Melt the butter in a pan over medium heat. Toss the pears in the lemon juice, then add to the butter, and cook gently for about 3 min, depending on the ripeness of the fruit. Add the sugar, ginger and syrup and cook for a further 4 min, stirring to dissolve the sugar. Remove the pears with a slotted spoon, and arrange at the bottom of the cake tin. Turn up the heat and boil the remaining liquid for about 5 min till a light caramel starts to form. Pour the caramel over the pears and put to one side.
To make the cake:
Cream the butter and sugar till light and fluffy. Add the egg yolks one at a time, beating after each addition. Sift the flour, baking powder, spices and salt over, then gently fold in. Beat the egg whites in a clean bowl until stiff peaks form. Fold the egg whites into the cake mixture with a large metal spoon or spatula.

Pour the mixture over the pears, and smooth the surface. Bake for 40 min on a middle shelf, till a skewer comes out clean. Remove the cake from the oven and leave in it’s tin for 5 min before inverting onto a plate, and unclipping and removing the tin.
Serve warm.

I toyed with renaming this one as “the aggressive ball of rage cake”, but in the end I decided that it was not the cake’s fault, so much as the cookbook’s. The cake it’s self is quite wonderful, but there are a few things that the recipe should have mentioned.

First of all, be sure to wrap the outside of the cake tin with kitchen foil. The syrup leaks out a bit. Actually somewhat more then a bit. It leaked on the counter, on the floor, onto the baking tray I put under it, and still onto the bottom of the oven. It was a leak fest.

Also, something should be said about the consistency of the batter. Usually when you whip up eggs like that, it then involves gently folding them into a batter trying to keep the air in them etc. The mixture that you are adding the eggs into in this recipe, is the consistency of especially hard cookie dough. I actually broke my spatula in two mixing it. The egg just loosens it up. A little warning about that would have been nice.

Also, it says to check it with a toothpick, or cake tester, but it has a wet syrup top, so you have to be really careful to get it in enough to do a real test, but not so much that you touch the wet part (which starts sooner then you would think).

A funny note about this cake, it’s from a cook book called “Cooking Without fuss”, but to date, I believe it to be one of the fussiest things I’ve made.

Now, all of that said, I have to admit that this cake was really quite amazingly good. The day after left-overs were just as good too. I slightly increased the ground ginger and cinnamon, cuz I always do. It was like the perfect soft gingerbread, but with lovely pear compote-ish goodness.

It’s saying a lot about the quality of this cake, when I say that I forgave it, even though I have to buy oven cleaner now.

Wednesday, April 18, 2007

Sesame Blancmange with Sweetened Compote of Adzuki Beans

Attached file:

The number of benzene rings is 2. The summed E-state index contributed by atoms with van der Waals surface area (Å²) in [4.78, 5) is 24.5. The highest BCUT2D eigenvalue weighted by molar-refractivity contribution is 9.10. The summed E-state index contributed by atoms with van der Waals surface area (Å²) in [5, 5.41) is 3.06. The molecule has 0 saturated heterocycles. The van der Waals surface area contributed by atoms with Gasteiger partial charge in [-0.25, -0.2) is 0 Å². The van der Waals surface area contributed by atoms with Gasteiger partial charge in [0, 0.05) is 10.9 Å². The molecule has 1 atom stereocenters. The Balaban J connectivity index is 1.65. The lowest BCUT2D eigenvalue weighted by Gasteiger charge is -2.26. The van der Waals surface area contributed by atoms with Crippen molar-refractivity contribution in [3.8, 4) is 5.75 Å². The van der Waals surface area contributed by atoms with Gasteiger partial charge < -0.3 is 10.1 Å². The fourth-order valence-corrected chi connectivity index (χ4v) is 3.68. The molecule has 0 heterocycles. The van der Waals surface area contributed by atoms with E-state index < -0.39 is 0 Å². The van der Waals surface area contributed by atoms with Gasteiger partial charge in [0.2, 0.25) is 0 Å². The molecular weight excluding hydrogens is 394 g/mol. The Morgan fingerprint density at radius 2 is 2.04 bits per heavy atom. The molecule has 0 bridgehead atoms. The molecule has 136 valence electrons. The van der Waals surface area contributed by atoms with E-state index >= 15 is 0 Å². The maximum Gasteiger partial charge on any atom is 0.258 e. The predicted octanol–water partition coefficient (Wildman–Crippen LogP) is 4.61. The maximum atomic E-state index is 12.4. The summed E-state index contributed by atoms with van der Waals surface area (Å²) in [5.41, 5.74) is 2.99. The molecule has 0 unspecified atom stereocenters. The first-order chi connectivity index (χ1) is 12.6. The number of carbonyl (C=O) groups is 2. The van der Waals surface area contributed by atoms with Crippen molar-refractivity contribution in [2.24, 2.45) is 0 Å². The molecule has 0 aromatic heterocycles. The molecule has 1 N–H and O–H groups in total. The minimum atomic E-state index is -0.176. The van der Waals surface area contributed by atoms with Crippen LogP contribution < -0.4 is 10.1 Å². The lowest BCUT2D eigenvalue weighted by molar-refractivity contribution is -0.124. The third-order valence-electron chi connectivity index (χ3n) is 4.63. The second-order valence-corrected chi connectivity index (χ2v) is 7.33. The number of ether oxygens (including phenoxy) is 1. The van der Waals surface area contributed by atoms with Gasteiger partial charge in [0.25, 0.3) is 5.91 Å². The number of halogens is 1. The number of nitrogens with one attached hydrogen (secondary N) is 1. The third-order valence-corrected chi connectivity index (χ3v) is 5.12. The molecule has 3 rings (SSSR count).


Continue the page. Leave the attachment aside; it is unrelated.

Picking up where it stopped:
For the blancmange:
4oz/110g sesame seeds
1 pint/570ml whole milk
5oz/150ml water
1.5oz/40g golden caster sugar
one sachet of powdered gelatine (11g)

For the compote:
4oz/110g adzuki beans, pre-soaked in 1 pint of water, soaking liquid reserved
3oz/75g golden caster sugar
1/2 tsp salt

Place the beans and their soaking liquid in a medium sized saucepan over medium to high heat and bring to a boil. Boil for 10 min, then turn the heat down. Cover with a lid and simmer for 30 min, topping with more water if necessary. Drain, reserving the cooking liquid, and make this up to 10oz/450ml, using cold water.
Return the liquid and the beans to the pan and add half the sugar. Stir to dissolve and continue to simmer for 10 min, this time without a lid. Then add the remaining sugar and salt and simmer till you have a nice syrupy consistency, about 15-20 min. Then transfer to a bowl and set aside.

Toast the sesame seeds in a frying pan for about 1 or 2 min, then remove them to a plate to cool. Bring the milk to a boil and add the sesame seeds, remove from heat and leave to infuse until it is completely cool.
Put the water and sugar into a pan over medium heat and stir to dissolve the sugar, boil for a min, then remove from heat and sprinkle in the gelatine powder, stirring until it is completely dissolved.
Now strain the sesame seeds and milk through a fine sieve into a large jug. When you have strained the milk through, press the seeds to extract the last bit of milk.
Add the gelatine mixture to the milk, whisking to combine thoroughly , then pour into four individual mini pudding basins, cover with cling film and chill in the fridge to set.

This was interesting. I had never used gelatin before, so that was totally new to me. It’s fun. I want to make more things into unlikely jello. I found a recipe for using gelatin with broccoli which I am definitely going to try.
This had a really subtle flavor to it. The sesame seeds added the kind of taste that’s really more of a scent, and the fact that it was a milk gelatin made it seem kind of creamy or something. It took a really long time to set completely, but once it did it was just lovely. The compote that goes with it is fabulous! It reminds me of the Chinese pastries that I used to get. It’s really sweet, but not cloyingly so, and the texture of the beans makes it unusual. I really like the compote. I plan on finding other things I can make from it.